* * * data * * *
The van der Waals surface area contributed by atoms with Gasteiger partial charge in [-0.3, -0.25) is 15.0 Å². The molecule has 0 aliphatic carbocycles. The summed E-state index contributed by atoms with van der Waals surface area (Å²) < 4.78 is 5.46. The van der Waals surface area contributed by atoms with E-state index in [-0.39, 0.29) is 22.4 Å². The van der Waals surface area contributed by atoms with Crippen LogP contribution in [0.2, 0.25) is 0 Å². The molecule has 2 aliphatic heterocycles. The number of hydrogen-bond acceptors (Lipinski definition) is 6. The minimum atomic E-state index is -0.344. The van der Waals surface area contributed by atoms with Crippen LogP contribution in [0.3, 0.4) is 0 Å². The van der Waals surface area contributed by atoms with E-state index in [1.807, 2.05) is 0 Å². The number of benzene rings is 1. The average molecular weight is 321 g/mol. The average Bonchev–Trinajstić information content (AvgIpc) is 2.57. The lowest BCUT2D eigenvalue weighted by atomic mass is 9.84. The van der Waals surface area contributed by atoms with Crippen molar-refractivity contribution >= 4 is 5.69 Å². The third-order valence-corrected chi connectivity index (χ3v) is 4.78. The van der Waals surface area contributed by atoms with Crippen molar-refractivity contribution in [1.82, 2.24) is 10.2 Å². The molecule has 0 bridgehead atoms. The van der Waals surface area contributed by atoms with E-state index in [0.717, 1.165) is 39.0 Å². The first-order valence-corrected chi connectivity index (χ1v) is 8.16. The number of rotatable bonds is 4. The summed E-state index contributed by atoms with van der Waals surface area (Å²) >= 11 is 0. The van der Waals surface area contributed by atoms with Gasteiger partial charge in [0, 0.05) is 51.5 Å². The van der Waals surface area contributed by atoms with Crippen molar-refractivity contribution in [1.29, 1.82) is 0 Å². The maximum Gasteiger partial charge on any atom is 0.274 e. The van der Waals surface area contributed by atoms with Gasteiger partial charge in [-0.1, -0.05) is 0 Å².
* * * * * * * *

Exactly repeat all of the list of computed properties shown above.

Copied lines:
The van der Waals surface area contributed by atoms with Gasteiger partial charge in [-0.3, -0.25) is 15.0 Å². The molecule has 0 aliphatic carbocycles. The summed E-state index contributed by atoms with van der Waals surface area (Å²) < 4.78 is 5.46. The van der Waals surface area contributed by atoms with E-state index in [-0.39, 0.29) is 22.4 Å². The van der Waals surface area contributed by atoms with Crippen LogP contribution in [0.2, 0.25) is 0 Å². The molecule has 2 aliphatic heterocycles. The number of hydrogen-bond acceptors (Lipinski definition) is 6. The minimum atomic E-state index is -0.344. The van der Waals surface area contributed by atoms with Crippen LogP contribution in [0.3, 0.4) is 0 Å². The van der Waals surface area contributed by atoms with E-state index in [1.807, 2.05) is 0 Å². The number of benzene rings is 1. The average molecular weight is 321 g/mol. The average Bonchev–Trinajstić information content (AvgIpc) is 2.57. The lowest BCUT2D eigenvalue weighted by atomic mass is 9.84. The van der Waals surface area contributed by atoms with Crippen molar-refractivity contribution >= 4 is 5.69 Å². The third-order valence-corrected chi connectivity index (χ3v) is 4.78. The van der Waals surface area contributed by atoms with Crippen molar-refractivity contribution in [1.82, 2.24) is 10.2 Å². The molecule has 0 bridgehead atoms. The van der Waals surface area contributed by atoms with E-state index in [0.717, 1.165) is 39.0 Å². The first-order valence-corrected chi connectivity index (χ1v) is 8.16. The number of rotatable bonds is 4. The summed E-state index contributed by atoms with van der Waals surface area (Å²) >= 11 is 0. The van der Waals surface area contributed by atoms with Gasteiger partial charge in [0, 0.05) is 51.5 Å². The van der Waals surface area contributed by atoms with Crippen molar-refractivity contribution in [1.29, 1.82) is 0 Å². The maximum Gasteiger partial charge on any atom is 0.274 e. The van der Waals surface area contributed by atoms with Gasteiger partial charge in [-0.1, -0.05) is 0 Å².